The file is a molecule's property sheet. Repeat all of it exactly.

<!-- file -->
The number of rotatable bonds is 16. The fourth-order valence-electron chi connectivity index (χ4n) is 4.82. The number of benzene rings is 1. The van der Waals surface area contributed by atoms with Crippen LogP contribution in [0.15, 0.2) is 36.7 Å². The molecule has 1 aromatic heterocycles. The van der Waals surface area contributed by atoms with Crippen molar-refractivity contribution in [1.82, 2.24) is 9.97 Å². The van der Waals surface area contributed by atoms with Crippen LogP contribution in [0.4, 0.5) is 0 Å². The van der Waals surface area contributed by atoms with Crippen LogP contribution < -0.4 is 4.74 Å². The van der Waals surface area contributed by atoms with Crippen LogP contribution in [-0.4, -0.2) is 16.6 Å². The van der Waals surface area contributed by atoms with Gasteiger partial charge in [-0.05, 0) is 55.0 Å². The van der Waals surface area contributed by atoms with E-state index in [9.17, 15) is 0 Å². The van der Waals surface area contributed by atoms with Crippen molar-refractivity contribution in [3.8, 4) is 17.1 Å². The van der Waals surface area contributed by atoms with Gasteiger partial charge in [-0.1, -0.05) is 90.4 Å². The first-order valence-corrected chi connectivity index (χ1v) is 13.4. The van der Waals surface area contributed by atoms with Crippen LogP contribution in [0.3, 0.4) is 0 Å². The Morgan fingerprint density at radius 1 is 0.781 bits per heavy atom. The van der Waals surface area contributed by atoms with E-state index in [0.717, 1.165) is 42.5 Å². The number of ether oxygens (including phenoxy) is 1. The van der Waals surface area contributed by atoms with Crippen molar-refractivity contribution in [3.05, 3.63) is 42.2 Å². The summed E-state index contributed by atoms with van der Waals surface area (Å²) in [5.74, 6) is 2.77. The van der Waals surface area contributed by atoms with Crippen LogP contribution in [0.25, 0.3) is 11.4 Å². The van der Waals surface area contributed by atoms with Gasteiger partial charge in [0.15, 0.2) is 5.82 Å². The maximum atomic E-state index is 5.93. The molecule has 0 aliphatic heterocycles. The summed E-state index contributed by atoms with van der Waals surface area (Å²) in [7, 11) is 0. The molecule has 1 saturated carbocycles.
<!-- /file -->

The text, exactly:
The number of rotatable bonds is 16. The fourth-order valence-electron chi connectivity index (χ4n) is 4.82. The number of benzene rings is 1. The van der Waals surface area contributed by atoms with Crippen LogP contribution in [0.15, 0.2) is 36.7 Å². The molecule has 1 aromatic heterocycles. The van der Waals surface area contributed by atoms with Crippen molar-refractivity contribution in [1.82, 2.24) is 9.97 Å². The van der Waals surface area contributed by atoms with Crippen LogP contribution in [0.4, 0.5) is 0 Å². The van der Waals surface area contributed by atoms with Crippen LogP contribution < -0.4 is 4.74 Å². The van der Waals surface area contributed by atoms with Crippen LogP contribution in [-0.4, -0.2) is 16.6 Å². The van der Waals surface area contributed by atoms with Gasteiger partial charge in [-0.05, 0) is 55.0 Å². The van der Waals surface area contributed by atoms with E-state index in [9.17, 15) is 0 Å². The van der Waals surface area contributed by atoms with Crippen molar-refractivity contribution in [3.8, 4) is 17.1 Å². The van der Waals surface area contributed by atoms with Gasteiger partial charge in [-0.1, -0.05) is 90.4 Å². The first-order valence-corrected chi connectivity index (χ1v) is 13.4. The van der Waals surface area contributed by atoms with Crippen LogP contribution in [0.3, 0.4) is 0 Å². The Morgan fingerprint density at radius 1 is 0.781 bits per heavy atom. The van der Waals surface area contributed by atoms with E-state index in [0.717, 1.165) is 42.5 Å². The number of ether oxygens (including phenoxy) is 1. The van der Waals surface area contributed by atoms with Crippen molar-refractivity contribution in [3.05, 3.63) is 42.2 Å². The summed E-state index contributed by atoms with van der Waals surface area (Å²) in [5.74, 6) is 2.77. The van der Waals surface area contributed by atoms with Crippen LogP contribution in [0.25, 0.3) is 11.4 Å². The van der Waals surface area contributed by atoms with Gasteiger partial charge in [0.15, 0.2) is 5.82 Å². The maximum atomic E-state index is 5.93. The molecule has 0 aliphatic heterocycles. The summed E-state index contributed by atoms with van der Waals surface area (Å²) in [7, 11) is 0. The molecule has 1 saturated carbocycles.